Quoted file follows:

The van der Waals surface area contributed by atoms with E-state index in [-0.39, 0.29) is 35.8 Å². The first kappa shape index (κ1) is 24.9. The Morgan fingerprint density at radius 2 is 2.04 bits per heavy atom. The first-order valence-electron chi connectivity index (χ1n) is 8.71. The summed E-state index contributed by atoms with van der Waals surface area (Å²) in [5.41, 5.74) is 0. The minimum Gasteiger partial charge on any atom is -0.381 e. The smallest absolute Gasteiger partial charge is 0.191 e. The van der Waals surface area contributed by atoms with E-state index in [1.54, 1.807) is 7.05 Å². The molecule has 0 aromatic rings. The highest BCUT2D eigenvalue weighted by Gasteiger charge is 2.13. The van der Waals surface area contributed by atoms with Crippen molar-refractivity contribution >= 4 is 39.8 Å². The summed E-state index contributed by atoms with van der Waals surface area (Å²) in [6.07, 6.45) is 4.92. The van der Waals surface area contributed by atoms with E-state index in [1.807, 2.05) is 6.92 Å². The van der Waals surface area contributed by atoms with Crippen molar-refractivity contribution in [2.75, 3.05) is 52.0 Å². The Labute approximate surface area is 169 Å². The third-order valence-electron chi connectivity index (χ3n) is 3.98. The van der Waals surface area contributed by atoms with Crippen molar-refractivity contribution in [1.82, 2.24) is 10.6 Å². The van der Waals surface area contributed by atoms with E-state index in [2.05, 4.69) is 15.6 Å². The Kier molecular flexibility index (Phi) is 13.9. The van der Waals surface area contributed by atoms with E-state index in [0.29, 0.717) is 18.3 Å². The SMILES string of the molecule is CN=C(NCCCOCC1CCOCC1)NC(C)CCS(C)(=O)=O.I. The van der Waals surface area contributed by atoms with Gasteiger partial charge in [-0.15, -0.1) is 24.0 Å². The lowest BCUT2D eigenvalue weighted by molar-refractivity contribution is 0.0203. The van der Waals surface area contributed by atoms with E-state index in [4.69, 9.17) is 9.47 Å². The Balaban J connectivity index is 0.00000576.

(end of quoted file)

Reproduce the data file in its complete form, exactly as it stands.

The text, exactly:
The van der Waals surface area contributed by atoms with E-state index in [-0.39, 0.29) is 35.8 Å². The first kappa shape index (κ1) is 24.9. The Morgan fingerprint density at radius 2 is 2.04 bits per heavy atom. The first-order valence-electron chi connectivity index (χ1n) is 8.71. The summed E-state index contributed by atoms with van der Waals surface area (Å²) in [5.41, 5.74) is 0. The minimum Gasteiger partial charge on any atom is -0.381 e. The smallest absolute Gasteiger partial charge is 0.191 e. The van der Waals surface area contributed by atoms with E-state index in [1.54, 1.807) is 7.05 Å². The molecule has 0 aromatic rings. The highest BCUT2D eigenvalue weighted by Gasteiger charge is 2.13. The van der Waals surface area contributed by atoms with Crippen molar-refractivity contribution >= 4 is 39.8 Å². The summed E-state index contributed by atoms with van der Waals surface area (Å²) in [6.07, 6.45) is 4.92. The van der Waals surface area contributed by atoms with E-state index in [1.807, 2.05) is 6.92 Å². The van der Waals surface area contributed by atoms with Crippen molar-refractivity contribution in [2.75, 3.05) is 52.0 Å². The Labute approximate surface area is 169 Å². The third-order valence-electron chi connectivity index (χ3n) is 3.98. The van der Waals surface area contributed by atoms with Crippen molar-refractivity contribution in [1.82, 2.24) is 10.6 Å². The van der Waals surface area contributed by atoms with E-state index in [2.05, 4.69) is 15.6 Å². The Kier molecular flexibility index (Phi) is 13.9. The van der Waals surface area contributed by atoms with E-state index in [0.29, 0.717) is 18.3 Å². The SMILES string of the molecule is CN=C(NCCCOCC1CCOCC1)NC(C)CCS(C)(=O)=O.I. The van der Waals surface area contributed by atoms with Gasteiger partial charge in [-0.15, -0.1) is 24.0 Å². The lowest BCUT2D eigenvalue weighted by molar-refractivity contribution is 0.0203. The van der Waals surface area contributed by atoms with E-state index in [4.69, 9.17) is 9.47 Å². The Balaban J connectivity index is 0.00000576.